Following the publication of my first monograph, I intend to begin a second book-length project on the history of coffee production, mass marketing, and popular consumption in modern Italy and beyond. Much like pizza, pasta, and wine, coffee consumption is one of the defining features of contemporary Italy’s world-renowned food and beverage cultures. But when, specifically, did this relationship between Italians and their caffè begin to take its current form? To answer this question, this monograph-length project will investigate the period between the turn-of-the-century through the post-World War II decades in order to identify the primary influences, and influencers, behind the shaping of Italy’s coffee culture. In addition to exploring the many roles played by Italy’s Liberal- and Fascist-era colonial conquests in East Africa (and, specifically, Benito Mussolini’s 1935-1936 invasion of Ethiopia, after which coffee consumption skyrocketed within the peninsula), I will examine the varying strategies employed by industrial lobbying groups, merchants, caffè owners, and, equally as significant, operatives within Il Duce’s dictatorship in the popularization of this, now, quintessentially ‘Italian’ beverage. While I intend to consult a wide range of archival and published source materials, I intend to begin with the Ministry of Agriculture and Forestry’s collections at the Central Archive of the State in Rome, where I have already come across large quantities of documentation on coffee cultivation and consumption while conducting my dissertation research.
  • ANNOTATED DIGITAL SOURCEBOOK: “Sorella fascista”: The Collected Writings of an American Fascist in Interwar Italy’s African Empire
    In addition to Reds and Blacks, I have a planned annotated digital sourcebook, which is centered on the collected writings of a fascist sympathizer from New York City by the name of Ruth Williams Ricci. Having served both as a volunteer nurse in the Italian Red Cross and, later, as a freelance journalist during the Second Italo-Ethiopian War, Ricci set out to document what she believed to be Mussolini’s “civilizing expedition” in Ethiopia in order to convince her fellow Americans of Fascist Italy’s “right” to additional colonial territories in East Africa. The dictatorship, of course, was quick to recognize the potential value of a such an outgoing American woman, and wasted no time in establishing a working partnership with Ricci via the regime’s ministries of Foreign Affairs and Popular Culture. Following a brief propaganda tour along the Eastern Seaboard of the United States, Ricci set out once again for Fascist Italy’s African territories in 1938, driving herself from General Francisco Franco’s Spain, across North Africa, and to Eritrea and Ethiopia in a customized Dodge coupe. In addition to remaining completely unknown to other scholars of Fascism and colonial studies, the essays and letters she composed during these various expeditions have largely remained untouched in their boxes at the Hoover Institute at Stanford University, the CAS and the Diplomatic Archive at the Ministry of Foreign Affairs in Rome, and a handful of other minor archival repositories in both the United States and Italy, from which I gathered them.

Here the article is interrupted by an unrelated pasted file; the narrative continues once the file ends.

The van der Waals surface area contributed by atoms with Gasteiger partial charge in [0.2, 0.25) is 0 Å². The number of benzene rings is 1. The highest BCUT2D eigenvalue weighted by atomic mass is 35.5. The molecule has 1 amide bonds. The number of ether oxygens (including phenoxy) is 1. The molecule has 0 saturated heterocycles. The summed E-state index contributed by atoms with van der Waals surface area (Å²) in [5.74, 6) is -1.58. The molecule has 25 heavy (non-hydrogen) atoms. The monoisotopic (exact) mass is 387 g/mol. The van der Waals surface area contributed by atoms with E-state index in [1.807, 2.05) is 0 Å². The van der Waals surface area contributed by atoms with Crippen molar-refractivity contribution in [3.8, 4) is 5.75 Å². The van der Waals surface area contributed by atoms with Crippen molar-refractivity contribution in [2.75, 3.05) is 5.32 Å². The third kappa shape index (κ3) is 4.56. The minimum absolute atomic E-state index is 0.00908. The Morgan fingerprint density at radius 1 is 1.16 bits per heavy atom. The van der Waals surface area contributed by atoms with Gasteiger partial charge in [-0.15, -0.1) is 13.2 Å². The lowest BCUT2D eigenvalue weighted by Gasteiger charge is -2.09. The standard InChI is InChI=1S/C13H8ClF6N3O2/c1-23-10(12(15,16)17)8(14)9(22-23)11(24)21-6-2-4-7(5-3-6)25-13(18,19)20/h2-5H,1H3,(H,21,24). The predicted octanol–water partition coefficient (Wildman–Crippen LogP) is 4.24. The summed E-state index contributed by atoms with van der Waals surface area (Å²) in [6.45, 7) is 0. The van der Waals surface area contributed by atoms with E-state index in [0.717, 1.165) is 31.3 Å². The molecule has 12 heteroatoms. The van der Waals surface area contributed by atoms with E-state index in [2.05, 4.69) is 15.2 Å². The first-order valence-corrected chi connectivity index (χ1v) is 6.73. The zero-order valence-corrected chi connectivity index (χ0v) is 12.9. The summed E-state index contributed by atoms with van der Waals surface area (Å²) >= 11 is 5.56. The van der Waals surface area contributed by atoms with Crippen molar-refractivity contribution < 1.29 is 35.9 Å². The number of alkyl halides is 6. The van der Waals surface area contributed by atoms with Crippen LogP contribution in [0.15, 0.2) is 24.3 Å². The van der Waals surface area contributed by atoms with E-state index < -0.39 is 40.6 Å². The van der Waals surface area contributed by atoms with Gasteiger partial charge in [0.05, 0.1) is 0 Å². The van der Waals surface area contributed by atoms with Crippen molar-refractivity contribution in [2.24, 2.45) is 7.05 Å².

Working with three advanced undergraduates via two research mentorship programs at University of California, Santa Barbara, I have already been able to transcribe and copy edit over 150,000 words of Ricci’s writings. After receiving her long awaited FBI files, which I have requested via a Freedom of Information Act request, I intend to finish transcribing and editing her collected papers and publish them, along with an editor’s introduction, as an Open Access digital volume using The Alliance for Networking Visual Culture’s Scalar platform, which is intended for enabling authors to write “long-form, born-digital scholarship online.” In addition to the text, the digital volume will feature a range of digital tools and widgets, including an interactive timeline and map of Ricci’s various travels, and a photo gallery, each of which will serve as hypertexted “portals” into the collection of Ricci’s writings.

Miscellaneous Links
  • Brian J Griffith
    My professional website features my up-to-date Curriculum Vitae, research interests and current/future projects, teaching experience and philosophy, and miscellaneous resources pertaining to the study of modern Italian history.
  • Academia.edu Profile
    Academia.edu is a place to share and follow research.
  • Zapruder World: An International Journal for the History of Social Conflict (Roma: Odradek Edizioni / ISSN: 2385-1171)
    Zapruder World is both a digital journal and a global network of historians and political activists. The journal aspires to transform the way we look at history, and the way historical knowledge is transmitted from one generation to another.